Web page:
Wednesday, January 18, 2012

A Drop in the Bucket: Part I

As a caveat to this post, I have to state a disclaimer: this thread is the first part of what was initially intended as a personal journal of mine dedicated to Izzy & Lucas that I was going to title "Lessons for my Children". Though as I began writing the first page, I was already editing it and wanting to add thoughts to it as if it were going to be a book i'd eventually publish. So what better forum than to post each "episode" here. As a warning, it has a somber tone as it is looking ahead to if our worst fears were realized but also from the perspective of someone who comes out on the other end a survivor and what can be gleaned from it. So this will be a series of sorts intermingled with other posts from Alysha. I hope you find inspiration from them as that is their intention and that you all may take the words with love and maybe, just maybe, it'll have an impact on your own life.


A Drop in the Bucket: The Leak

     Whether confronted with or reflecting on a life-changing or even life-threatening event, one can't help but ponder: have I accomplished everything I wanted to, have I loved enough, have I made a difference, will I be remembered? It puts everything into perspective. If that event doesn't make even the slightest change in your life, if you carry on saying, thinking, acting, eating, praying the the same as before; you've already lost. Everything happens for a reason. If the purpose of your journey past something traumatic or simply profound passed you by shrouded in the shock and sadness or even anger or depression it brought with it, then you ARE lost. We all have a choice of how we will allow things to affect us. More than the best medicine and the most highly complicated medical procedures can cure, faith and a positive attitude are far more powerful healing tools, as a body may be broken, by it's spirit will sustain it.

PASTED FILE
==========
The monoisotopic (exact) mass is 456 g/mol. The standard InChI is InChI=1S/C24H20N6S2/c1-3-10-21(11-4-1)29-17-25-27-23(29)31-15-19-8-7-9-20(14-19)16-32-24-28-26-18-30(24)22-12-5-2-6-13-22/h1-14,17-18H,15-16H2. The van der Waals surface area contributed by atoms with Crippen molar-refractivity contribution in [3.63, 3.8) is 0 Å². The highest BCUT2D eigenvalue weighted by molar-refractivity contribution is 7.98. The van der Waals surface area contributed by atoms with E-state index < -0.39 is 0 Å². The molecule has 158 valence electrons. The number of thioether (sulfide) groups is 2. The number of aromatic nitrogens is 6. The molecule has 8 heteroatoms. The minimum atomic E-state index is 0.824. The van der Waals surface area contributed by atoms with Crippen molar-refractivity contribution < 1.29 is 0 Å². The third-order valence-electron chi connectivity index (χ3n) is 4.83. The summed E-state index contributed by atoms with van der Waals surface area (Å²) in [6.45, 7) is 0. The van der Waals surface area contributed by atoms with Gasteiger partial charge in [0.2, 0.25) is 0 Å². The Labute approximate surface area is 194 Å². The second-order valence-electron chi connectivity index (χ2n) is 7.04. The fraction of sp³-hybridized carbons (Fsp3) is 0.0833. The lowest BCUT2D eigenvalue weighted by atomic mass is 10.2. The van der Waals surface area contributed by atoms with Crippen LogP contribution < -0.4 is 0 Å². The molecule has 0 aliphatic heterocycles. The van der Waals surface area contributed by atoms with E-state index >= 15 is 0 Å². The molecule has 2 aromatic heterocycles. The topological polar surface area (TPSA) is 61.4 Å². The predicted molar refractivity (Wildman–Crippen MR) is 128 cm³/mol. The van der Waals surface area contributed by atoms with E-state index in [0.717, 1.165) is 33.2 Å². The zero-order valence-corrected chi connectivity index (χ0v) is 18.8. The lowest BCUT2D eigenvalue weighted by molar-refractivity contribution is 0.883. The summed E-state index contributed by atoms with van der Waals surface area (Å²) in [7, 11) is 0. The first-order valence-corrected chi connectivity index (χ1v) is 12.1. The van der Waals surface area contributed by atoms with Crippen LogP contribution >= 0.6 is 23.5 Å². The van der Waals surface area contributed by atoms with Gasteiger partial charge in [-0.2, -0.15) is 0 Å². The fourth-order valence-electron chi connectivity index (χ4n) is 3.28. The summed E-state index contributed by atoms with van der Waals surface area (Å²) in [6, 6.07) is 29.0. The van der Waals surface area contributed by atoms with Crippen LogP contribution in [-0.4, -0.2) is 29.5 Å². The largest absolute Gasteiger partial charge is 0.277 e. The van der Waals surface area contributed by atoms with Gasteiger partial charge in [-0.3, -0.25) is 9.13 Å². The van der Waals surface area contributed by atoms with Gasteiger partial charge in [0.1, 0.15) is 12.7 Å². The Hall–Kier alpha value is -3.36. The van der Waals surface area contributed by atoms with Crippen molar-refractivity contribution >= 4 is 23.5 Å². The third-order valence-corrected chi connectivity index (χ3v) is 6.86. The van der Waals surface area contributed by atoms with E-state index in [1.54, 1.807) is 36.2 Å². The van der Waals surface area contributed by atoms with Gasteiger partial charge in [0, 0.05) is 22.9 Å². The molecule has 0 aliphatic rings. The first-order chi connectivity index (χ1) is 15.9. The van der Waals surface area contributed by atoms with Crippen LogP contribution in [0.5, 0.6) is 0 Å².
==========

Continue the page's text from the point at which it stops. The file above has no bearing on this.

In today's cliche society, a person faced with a prognosis that carries a definitive 'shelf-life', may be inclined to accept that as the focus of their remaining days and compile a 'wish-list' of things yet to be accomplished; the ephemeral "bucket-list". Great adventures always dreamed of, far away lands dreamed of visiting, coveted possessions never afforded. Whatever the desire, the list of things one could imagine 'checking off' before their time is up would bring joy, satisfaction, and a sense of completion culminating in a sigh of "Now I can die happy." But what will it gain you? What can you take with you when you go? Most importantly, but contrary to today's perspective: what have you left behind? Will you be asking yourself in the last days; have I lived just but a drop of the full bucket I wish I had or was my life something that inspired, and will continue to inspire in others, a love of life, compassion, faith, strength in all things, love and wisdom that will someday, long after you're gone, overflow the bucket from just that one drop.

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